Think about something you saw earlier today. Try to get a clear picture in your mind of what it was. As you are thinking about this, try to imagine how what you saw could be a threat to you. Do your best to get a clear picture in your mind.
Once you imagine this vivid scenario, think about it again. And again. And again. And again.
The above exercise is helpful in understanding what it’s like to obsess over something. When you obsess, you can’t think about anything but the vivid mental picture. The worst part is, that picture keeps repeating in your mind.
Obsessions are repetitive thoughts, intense urges, or graphic mental images that cause anxiety. These include:
- Fear of getting germs, contamination, or illness
- Taboo thoughts such as harming someone, or something sex-related
- Aggressive and violent thoughts
- Whether things in your physical space are symmetrical, or in perfect order
I live with obsessive-compulsive disorder. According to the National Institute of Mental Health, “Obsessive-Compulsive Disorder (OCD) is a common, chronic, and long-lasting disorder in which a person has uncontrollable, reoccurring thoughts (obsessions) and behaviors (compulsions) that he or she feels the urge to repeat over and over.” It’s a challenge that 1 percent of the population in the United States struggles with.
In my experience, obsessing itself is harmless. But the pattern of thinking can make it difficult to concentrate, perform successfully at work, and enjoy healthy relationships.
So how do you get your obsessing under control? It’s a question that I have been pondering for most of my life.
“I think that the reality of how to deal with obsessive thoughts is not quite what you think," Fred Penzel, Ph.D., of Western Suffolk Psychiatric Services writes in an email interview. “Obsessions are repetitive, intrusive, negative, and often doubtful thoughts, and are generally the result of problems of brain chemistry — at least in the case of OCD.”
As with any mental health issue, it's important to seek treatment for obsessive thoughts. Treatment may involve medication and require reprogramming your brain through hard work.
"To even have a shot at gaining some level of control over obsessive thoughts means that you need to stop escaping and avoiding, and face the very thing you fear. Obsessive thoughts are internal mental events that run on their own biology, independent of your other thought processes, and therefore can’t simply be shut off. They are not something in your external environment that can be run away from. The truth is, there is no escape from what you fear, and therefore the only real option you have is to face it. If you look carefully at any good treatment for fears, phobias, and anxieties, they are all ultimately based on facing what you fear," writes Dr. Penzel in his article How to Defeat OCD By Surrendering.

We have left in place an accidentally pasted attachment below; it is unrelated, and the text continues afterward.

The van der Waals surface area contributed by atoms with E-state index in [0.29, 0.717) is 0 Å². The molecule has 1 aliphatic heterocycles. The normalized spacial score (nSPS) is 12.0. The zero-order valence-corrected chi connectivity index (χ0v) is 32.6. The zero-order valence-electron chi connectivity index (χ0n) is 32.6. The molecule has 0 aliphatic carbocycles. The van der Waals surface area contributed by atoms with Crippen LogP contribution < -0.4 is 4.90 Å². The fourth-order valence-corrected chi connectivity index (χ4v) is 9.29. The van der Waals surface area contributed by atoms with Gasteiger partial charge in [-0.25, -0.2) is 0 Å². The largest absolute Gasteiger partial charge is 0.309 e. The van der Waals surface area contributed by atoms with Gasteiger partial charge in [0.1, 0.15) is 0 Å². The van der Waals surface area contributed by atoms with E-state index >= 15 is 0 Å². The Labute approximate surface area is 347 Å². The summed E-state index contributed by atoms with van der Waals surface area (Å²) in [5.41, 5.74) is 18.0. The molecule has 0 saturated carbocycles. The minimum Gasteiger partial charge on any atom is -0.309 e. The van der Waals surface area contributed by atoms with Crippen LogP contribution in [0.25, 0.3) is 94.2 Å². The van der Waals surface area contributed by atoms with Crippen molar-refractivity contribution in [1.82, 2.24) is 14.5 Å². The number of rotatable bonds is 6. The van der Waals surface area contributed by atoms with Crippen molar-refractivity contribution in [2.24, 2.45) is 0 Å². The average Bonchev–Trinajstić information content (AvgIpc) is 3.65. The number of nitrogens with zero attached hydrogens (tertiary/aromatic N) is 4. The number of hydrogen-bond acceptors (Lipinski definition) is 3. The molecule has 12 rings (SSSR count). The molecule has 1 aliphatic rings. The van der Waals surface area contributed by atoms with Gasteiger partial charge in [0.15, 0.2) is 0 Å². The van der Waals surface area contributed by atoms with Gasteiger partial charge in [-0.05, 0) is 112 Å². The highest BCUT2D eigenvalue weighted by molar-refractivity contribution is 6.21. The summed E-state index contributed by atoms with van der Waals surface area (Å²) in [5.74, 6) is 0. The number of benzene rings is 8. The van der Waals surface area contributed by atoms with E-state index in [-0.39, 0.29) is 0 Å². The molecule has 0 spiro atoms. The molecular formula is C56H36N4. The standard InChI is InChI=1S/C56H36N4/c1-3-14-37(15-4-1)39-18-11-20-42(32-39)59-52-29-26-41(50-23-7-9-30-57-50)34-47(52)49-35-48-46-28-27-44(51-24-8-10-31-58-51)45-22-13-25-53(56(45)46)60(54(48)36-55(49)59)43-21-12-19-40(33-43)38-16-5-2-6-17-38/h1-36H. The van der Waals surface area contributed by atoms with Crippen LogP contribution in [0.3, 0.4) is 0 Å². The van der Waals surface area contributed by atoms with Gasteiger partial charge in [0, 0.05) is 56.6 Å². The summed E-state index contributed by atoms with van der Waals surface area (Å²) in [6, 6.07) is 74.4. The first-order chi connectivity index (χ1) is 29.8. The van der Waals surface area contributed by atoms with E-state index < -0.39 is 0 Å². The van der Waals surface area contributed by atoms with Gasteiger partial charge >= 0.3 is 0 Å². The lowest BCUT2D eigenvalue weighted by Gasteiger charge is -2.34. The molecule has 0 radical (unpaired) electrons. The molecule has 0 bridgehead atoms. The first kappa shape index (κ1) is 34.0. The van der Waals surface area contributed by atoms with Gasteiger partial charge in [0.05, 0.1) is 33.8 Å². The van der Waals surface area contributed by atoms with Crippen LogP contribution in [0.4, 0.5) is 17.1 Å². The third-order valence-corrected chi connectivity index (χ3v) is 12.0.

"In dealing with obsessions, we teach people to allow the thoughts to be there and to not try to escape or avoid them. We also teach them to agree with the thoughts and say they are all true and that all the bad consequences they fear will actually happen. In addition, they are instructed to not question, argue with, or analyze their obsessive thoughts. They are also discouraged from reassuring themselves about the thoughts. We teach them that by demanding to not think about a particular thought, the effect is paradoxical — that is, when you tell yourself to not think about a particular thing, you are already thinking about the very thing you are not supposed to think about. It is like the old example of being told — 'Try not to think of a white bear.'
"By staying with the thoughts, people ultimately build up a tolerance to the thoughts and even become bored with them. This technique should work for any kind of repetitive thought — not just the types of obsessions we see in OCD. All this sounds simple, but in reality, it can be more complicated than that. In the case of OCD, it can take weeks and even months of hard work to wear out a person's obsessions. It takes hard work, discipline, and determination."
Dr. Penzel's process for treatment only scratches the surface of the complexity of dealing with your obsessions. The first step is to take the most uncomfortable step of all, which is admitting that you need help.